How effective is High-Intensity Interval Training – here’s the undeniable truth
There are many methods of exercise, some of which might not be as effective for all of us. Here’s the truth about high-intensity interval training.
You might have heard of high-intensity interval training, HIIT for short, which is a cardiovascular exercise strategy of training.
What is High-Intensity Interval Training?
According to HealthLine, with HIIT and unlike other workout methods, you can reap maximal health benefits in minimal time. During a workout, you alternate between intense bursts of activity and fixed periods of less intense activity or short-term rest.
HIIT helps in building strength and endurance, and even weight loss. Here are some HIIT exercises you can try out:
- Hand-release pushups
- Russian Twists
- Rope jumping
The benefits of High-Intensity Interval Training
You can burn calories in a short amount of time
Studies say that you can burn up to 450 calories per 30 minutes using HIIT. A typical HIIT workout has 5-8 exercises done for 30-60 seconds each, alternating with 20-30 second rest periods. The intense bouts kick your body into an anaerobic state, helping your body burn more calories and fat.
Other studies found that, HIIT burned 25–30% more calories than the other forms of exercise.
Your metabolism rate is higher for hours after exercise
Researchers found that HIIT increases your metabolism rate more so than when you are jogging or weight training. HIIT also shifts the body’s metabolism to using fat, rather than energy.
You might gain muscle
In other people, HIIT helps increase their muscle mass, especially in people who were less active to begin with, and this muscle is likely to develop in body parts that are being used the most, such as legs.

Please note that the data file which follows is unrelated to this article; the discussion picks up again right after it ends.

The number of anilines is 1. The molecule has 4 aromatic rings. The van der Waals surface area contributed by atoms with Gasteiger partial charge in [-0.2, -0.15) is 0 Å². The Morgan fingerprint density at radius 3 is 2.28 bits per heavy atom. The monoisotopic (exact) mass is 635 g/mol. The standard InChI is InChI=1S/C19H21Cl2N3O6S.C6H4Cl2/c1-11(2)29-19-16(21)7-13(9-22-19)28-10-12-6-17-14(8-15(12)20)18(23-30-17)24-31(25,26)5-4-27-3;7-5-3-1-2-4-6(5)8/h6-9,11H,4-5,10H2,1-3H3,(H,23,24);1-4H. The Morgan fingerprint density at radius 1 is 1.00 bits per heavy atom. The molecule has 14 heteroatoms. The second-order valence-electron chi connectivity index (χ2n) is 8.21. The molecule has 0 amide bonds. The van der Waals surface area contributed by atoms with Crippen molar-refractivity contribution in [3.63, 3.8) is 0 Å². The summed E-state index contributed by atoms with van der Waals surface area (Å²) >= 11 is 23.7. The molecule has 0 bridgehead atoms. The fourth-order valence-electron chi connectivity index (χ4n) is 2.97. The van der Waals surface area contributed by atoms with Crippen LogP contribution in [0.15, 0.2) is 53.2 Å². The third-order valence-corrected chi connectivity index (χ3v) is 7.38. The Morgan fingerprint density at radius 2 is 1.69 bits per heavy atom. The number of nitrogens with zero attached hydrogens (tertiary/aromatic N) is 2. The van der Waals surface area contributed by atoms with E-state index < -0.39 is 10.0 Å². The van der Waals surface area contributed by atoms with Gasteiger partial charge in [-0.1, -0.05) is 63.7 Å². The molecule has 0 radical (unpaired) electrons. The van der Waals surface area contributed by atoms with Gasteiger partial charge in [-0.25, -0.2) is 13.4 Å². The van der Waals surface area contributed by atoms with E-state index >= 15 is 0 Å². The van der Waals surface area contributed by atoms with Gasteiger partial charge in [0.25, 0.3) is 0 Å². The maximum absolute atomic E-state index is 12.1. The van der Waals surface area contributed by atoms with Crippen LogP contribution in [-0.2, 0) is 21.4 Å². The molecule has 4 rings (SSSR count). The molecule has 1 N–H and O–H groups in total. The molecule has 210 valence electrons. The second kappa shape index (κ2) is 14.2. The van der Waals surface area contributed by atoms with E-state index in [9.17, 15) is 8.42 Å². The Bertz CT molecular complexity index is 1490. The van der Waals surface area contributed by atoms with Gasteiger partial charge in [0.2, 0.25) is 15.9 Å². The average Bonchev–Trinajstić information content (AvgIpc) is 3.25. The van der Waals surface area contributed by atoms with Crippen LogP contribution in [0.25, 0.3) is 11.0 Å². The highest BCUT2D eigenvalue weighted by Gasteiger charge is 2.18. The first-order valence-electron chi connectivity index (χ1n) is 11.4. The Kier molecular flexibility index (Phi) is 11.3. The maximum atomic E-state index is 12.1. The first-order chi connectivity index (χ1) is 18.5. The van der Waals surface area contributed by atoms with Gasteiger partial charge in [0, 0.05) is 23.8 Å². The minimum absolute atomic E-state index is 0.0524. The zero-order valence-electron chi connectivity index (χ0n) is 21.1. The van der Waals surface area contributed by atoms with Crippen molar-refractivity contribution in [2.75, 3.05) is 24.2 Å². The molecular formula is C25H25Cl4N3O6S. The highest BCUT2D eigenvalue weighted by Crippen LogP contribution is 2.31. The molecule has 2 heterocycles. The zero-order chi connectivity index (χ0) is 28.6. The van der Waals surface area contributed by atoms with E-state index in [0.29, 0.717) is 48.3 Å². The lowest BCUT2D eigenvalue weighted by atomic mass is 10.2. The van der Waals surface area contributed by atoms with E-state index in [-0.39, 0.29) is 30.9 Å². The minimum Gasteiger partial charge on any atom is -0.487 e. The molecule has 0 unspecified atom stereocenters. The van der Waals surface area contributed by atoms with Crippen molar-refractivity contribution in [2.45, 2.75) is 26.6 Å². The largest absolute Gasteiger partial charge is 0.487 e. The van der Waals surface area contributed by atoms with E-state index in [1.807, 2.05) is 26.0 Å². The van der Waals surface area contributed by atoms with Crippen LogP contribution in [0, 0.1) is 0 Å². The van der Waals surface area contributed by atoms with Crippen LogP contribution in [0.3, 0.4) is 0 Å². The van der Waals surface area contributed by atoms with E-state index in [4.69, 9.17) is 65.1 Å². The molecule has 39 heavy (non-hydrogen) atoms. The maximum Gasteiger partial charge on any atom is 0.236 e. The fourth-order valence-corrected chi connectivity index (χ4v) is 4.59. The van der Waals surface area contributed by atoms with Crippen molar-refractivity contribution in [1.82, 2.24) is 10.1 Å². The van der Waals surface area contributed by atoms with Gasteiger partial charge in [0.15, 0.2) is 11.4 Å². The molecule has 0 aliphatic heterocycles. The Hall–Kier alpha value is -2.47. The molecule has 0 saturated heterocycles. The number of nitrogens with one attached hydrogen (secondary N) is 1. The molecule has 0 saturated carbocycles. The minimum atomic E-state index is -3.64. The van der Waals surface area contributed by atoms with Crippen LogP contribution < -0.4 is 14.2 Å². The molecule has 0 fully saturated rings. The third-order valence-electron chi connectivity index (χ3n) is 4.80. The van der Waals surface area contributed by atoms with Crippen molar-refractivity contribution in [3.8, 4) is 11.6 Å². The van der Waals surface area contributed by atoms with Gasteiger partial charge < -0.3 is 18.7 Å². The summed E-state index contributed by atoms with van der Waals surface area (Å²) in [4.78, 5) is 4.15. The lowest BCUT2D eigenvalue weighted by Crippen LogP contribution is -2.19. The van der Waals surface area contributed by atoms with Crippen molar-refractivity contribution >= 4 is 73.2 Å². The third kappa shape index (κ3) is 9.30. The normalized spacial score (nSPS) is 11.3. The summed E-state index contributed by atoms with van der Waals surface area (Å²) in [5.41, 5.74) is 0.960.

HIIT can improve oxygen consumption
Oxygen has everything to do with exercising because your muscles use it for endurance during training, and with HIIT, your muscles are able to consume more oxygen, for more energy.
One study found that five weeks of HIIT workouts performed four days per week for 20 minutes each session improved oxygen consumption by 9%. Another study found that eight weeks of exercising on the stationary bike using traditional exercise or HIIT increased oxygen consumption by about 25%
How to go about doing High-Intensity Interval Training workouts
Here are a few simple examples of HIIT workouts to give you a gist of what it’s practically about:
- Using a stationary bike, pedal as hard and fast as possible for 30 seconds. Then, pedal at a slow, easy pace for two to four minutes. Repeat this pattern for 15 to 30 minutes.
- After jogging to warm up, sprint as fast as you can for 15 seconds. Then, walk or jog at a slow pace for one to two minutes. Repeat this pattern for 10 to 20 minutes.
- Perform squat jump as quickly as possible for 30 to 90 seconds. Then, stand or walk for 30 to 90 seconds. Repeat this pattern for 10 to 20 minutes.